You know how much I love custom jewellery projects. It allows me to unleash creativity, but also to learn new things I may have not come across otherwise. It is an enriching experience for me as a designer and also an opportunity to tell a story through my creations that feels very special to someone.
In July I received a custom order for a duo bracelets for Him and for Her. My client is very keen on spiritual jewellery and she wanted to surprise her spouse with a gift that incorporates his culture for their 10th year anniversary.
The Water Goddess
The Yoruba are one of the many West African tribes with ancient culture, customs and spiritual teachings. They also have quite an enchanting mythology. Before Christianity became one of the leading religions in Africa, different pagan gods were widely worshiped and some communities still perform rituals to honour them till today. So, the Yoruba water goddess is called Yemoja. She is believed to be the mother of all orishas (supernatural beings or spirits), often depicted as a mermaid. Yemoja is known as the giver of life and a nurturer. She protects pregnant women and loves children. Her fame and followers spread beyond Africa. She is worshipped in the Caribbean, as well as Brazil and several other Latin American countries. In the Spanish-speaking world, however, he is known as Yemaya.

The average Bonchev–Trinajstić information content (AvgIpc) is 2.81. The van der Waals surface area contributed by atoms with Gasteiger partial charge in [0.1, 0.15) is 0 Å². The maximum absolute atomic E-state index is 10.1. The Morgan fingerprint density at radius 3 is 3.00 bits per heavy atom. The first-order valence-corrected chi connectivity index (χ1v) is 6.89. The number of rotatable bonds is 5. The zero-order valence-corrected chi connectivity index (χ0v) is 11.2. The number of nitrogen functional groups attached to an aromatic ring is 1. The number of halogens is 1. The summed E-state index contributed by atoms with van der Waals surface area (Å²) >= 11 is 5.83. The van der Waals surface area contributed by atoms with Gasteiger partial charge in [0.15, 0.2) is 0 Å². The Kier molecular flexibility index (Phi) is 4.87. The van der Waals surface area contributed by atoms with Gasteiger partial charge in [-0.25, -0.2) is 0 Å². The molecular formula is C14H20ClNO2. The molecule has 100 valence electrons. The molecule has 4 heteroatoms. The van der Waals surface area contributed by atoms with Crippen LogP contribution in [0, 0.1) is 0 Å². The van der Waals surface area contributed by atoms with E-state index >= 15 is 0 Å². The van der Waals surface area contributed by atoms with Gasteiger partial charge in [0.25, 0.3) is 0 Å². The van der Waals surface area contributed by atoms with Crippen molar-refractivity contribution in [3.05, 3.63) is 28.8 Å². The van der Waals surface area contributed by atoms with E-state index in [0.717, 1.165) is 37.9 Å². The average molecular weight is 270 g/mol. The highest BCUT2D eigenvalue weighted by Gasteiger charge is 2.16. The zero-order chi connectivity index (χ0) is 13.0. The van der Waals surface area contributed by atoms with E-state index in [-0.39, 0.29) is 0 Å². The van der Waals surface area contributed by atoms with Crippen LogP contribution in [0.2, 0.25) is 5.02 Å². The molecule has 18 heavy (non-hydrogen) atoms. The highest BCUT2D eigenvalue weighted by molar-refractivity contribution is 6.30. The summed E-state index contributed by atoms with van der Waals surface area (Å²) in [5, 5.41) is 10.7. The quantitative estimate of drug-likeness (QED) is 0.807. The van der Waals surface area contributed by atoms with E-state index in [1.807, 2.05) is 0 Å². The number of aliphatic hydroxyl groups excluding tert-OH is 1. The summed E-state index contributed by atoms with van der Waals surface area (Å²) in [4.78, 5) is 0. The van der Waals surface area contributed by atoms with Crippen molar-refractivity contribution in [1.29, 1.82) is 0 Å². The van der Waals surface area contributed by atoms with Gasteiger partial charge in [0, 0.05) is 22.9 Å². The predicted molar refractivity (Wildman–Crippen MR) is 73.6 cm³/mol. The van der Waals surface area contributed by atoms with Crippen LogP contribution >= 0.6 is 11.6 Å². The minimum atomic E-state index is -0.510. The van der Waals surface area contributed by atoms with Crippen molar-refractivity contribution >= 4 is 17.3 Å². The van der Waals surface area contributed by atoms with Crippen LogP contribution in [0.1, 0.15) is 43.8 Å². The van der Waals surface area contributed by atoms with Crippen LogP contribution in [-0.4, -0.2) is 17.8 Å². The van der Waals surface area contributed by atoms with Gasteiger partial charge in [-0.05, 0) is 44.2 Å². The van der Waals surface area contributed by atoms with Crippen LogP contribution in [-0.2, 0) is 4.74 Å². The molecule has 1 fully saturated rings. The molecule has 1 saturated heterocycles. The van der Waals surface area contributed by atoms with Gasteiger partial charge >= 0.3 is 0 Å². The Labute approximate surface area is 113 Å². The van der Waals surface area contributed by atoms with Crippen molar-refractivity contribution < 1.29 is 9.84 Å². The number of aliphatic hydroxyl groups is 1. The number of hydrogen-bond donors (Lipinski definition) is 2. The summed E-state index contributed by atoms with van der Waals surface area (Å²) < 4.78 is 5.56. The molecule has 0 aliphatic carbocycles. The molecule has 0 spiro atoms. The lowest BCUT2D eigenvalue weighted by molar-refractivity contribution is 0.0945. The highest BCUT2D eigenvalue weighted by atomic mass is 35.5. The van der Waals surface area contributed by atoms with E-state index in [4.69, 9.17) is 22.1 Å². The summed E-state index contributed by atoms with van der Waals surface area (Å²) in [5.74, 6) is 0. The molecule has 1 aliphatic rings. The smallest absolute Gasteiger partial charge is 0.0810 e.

Yemoja's symbols are shells, fish and river stones. Her crystals are lapis lazuli, turquoise, clear quartz and pearls. Women often wear waist beads, necklaces or bracelets featuring those crystals to honour her and ask for her protection. However, any spiritual piece of jewellery that is used to call on to Yemoja must follow a specific pattern - 7 blue beads and then 7 white/clear beads. This is repeated for as many times as needed.
The Volcano God
Yemoja's husband was Aganju. According to the Yoruba mythology, he is the god of the volcanos. He possesses extreme physical strength and is the cultivator of civilisations. In Cuba he is widely celebrated as the God who helped the enslaved carry their burden and eventually delivered them out of bondage. He is the one who can bring drastic change, just like fire.
Aganju's symbols are, of course, the sun and volcanos. His crystals are lava stones, jasper and citrine. Prayer beads or jewellery designed to honour him also follow a specific pattern. It is a bit more complicated than Jemoja's and require a variety of crystals. It goes like this 2 brown beads, 1 red, 1 yellow, 1 blue, 1 yellow, 1 red, 2 brown and then repeated as many times as needed.
For the creation of the "For Her" bracelet I used 7 lapis lazuli beads and 14 clear quartz stones, split by a heart-shaped single lapis lazuli to follow Yemoja's pattern. The "For Him" bracelet featured 8 tiger eye beads, 6 red jasper, 6 citrine and 3 lapis lazuli beads.
Do you like the end result?